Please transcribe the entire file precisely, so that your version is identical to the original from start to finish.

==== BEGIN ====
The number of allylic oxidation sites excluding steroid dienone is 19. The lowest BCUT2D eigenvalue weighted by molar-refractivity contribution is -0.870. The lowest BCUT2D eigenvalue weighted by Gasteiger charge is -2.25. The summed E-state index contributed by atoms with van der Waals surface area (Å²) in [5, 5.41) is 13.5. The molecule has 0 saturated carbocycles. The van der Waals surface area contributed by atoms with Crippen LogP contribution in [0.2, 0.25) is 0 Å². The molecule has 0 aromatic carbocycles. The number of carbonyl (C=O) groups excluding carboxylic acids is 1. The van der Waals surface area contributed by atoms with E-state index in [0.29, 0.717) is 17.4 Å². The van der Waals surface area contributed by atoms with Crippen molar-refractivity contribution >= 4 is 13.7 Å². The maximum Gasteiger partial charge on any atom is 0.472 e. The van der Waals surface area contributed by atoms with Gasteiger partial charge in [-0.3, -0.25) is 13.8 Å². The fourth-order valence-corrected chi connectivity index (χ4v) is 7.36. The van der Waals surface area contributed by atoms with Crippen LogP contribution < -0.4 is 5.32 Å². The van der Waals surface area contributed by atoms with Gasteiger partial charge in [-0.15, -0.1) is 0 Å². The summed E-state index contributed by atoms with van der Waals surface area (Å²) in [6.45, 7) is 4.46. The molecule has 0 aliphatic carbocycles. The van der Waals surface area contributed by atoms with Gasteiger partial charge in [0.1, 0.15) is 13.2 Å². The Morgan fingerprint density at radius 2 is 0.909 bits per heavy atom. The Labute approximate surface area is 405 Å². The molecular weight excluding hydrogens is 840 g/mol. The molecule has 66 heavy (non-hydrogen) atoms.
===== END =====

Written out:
The number of allylic oxidation sites excluding steroid dienone is 19. The lowest BCUT2D eigenvalue weighted by molar-refractivity contribution is -0.870. The lowest BCUT2D eigenvalue weighted by Gasteiger charge is -2.25. The summed E-state index contributed by atoms with van der Waals surface area (Å²) in [5, 5.41) is 13.5. The molecule has 0 saturated carbocycles. The van der Waals surface area contributed by atoms with Crippen LogP contribution in [0.2, 0.25) is 0 Å². The molecule has 0 aromatic carbocycles. The number of carbonyl (C=O) groups excluding carboxylic acids is 1. The van der Waals surface area contributed by atoms with E-state index in [0.29, 0.717) is 17.4 Å². The van der Waals surface area contributed by atoms with Crippen molar-refractivity contribution >= 4 is 13.7 Å². The maximum Gasteiger partial charge on any atom is 0.472 e. The van der Waals surface area contributed by atoms with Gasteiger partial charge in [-0.3, -0.25) is 13.8 Å². The fourth-order valence-corrected chi connectivity index (χ4v) is 7.36. The van der Waals surface area contributed by atoms with Crippen LogP contribution < -0.4 is 5.32 Å². The van der Waals surface area contributed by atoms with Gasteiger partial charge in [-0.15, -0.1) is 0 Å². The summed E-state index contributed by atoms with van der Waals surface area (Å²) in [6.45, 7) is 4.46. The molecule has 0 aliphatic carbocycles. The van der Waals surface area contributed by atoms with Gasteiger partial charge in [0.1, 0.15) is 13.2 Å². The Morgan fingerprint density at radius 2 is 0.909 bits per heavy atom. The Labute approximate surface area is 405 Å². The molecular weight excluding hydrogens is 840 g/mol. The molecule has 66 heavy (non-hydrogen) atoms.